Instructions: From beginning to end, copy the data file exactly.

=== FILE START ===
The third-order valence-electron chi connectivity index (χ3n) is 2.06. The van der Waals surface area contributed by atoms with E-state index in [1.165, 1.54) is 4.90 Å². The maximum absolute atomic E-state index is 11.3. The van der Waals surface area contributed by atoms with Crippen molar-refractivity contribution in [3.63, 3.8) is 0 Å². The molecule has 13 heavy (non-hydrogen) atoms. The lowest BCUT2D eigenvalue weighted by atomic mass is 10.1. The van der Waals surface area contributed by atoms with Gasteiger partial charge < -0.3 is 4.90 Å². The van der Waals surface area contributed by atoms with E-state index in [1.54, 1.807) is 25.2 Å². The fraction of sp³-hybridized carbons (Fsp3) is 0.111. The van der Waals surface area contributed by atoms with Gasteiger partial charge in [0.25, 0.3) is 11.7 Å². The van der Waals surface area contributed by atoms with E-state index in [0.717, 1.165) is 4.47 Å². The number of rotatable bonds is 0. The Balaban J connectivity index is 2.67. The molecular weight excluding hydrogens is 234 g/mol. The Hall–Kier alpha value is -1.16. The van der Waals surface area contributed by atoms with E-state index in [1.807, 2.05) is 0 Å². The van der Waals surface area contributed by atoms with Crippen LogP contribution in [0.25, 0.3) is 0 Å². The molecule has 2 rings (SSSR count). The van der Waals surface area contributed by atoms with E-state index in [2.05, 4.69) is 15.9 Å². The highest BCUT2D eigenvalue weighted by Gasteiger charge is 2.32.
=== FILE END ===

The third-order valence-electron chi connectivity index (χ3n) is 2.06. The van der Waals surface area contributed by atoms with E-state index in [1.165, 1.54) is 4.90 Å². The maximum absolute atomic E-state index is 11.3. The van der Waals surface area contributed by atoms with Crippen molar-refractivity contribution in [3.63, 3.8) is 0 Å². The molecule has 13 heavy (non-hydrogen) atoms. The lowest BCUT2D eigenvalue weighted by atomic mass is 10.1. The van der Waals surface area contributed by atoms with Gasteiger partial charge < -0.3 is 4.90 Å². The van der Waals surface area contributed by atoms with E-state index in [1.54, 1.807) is 25.2 Å². The fraction of sp³-hybridized carbons (Fsp3) is 0.111. The van der Waals surface area contributed by atoms with Gasteiger partial charge in [0.25, 0.3) is 11.7 Å². The van der Waals surface area contributed by atoms with E-state index in [0.717, 1.165) is 4.47 Å². The number of rotatable bonds is 0. The Balaban J connectivity index is 2.67. The molecular weight excluding hydrogens is 234 g/mol. The Hall–Kier alpha value is -1.16. The van der Waals surface area contributed by atoms with E-state index in [1.807, 2.05) is 0 Å². The van der Waals surface area contributed by atoms with Crippen LogP contribution in [0.25, 0.3) is 0 Å². The molecule has 2 rings (SSSR count). The van der Waals surface area contributed by atoms with E-state index in [2.05, 4.69) is 15.9 Å². The highest BCUT2D eigenvalue weighted by Gasteiger charge is 2.32.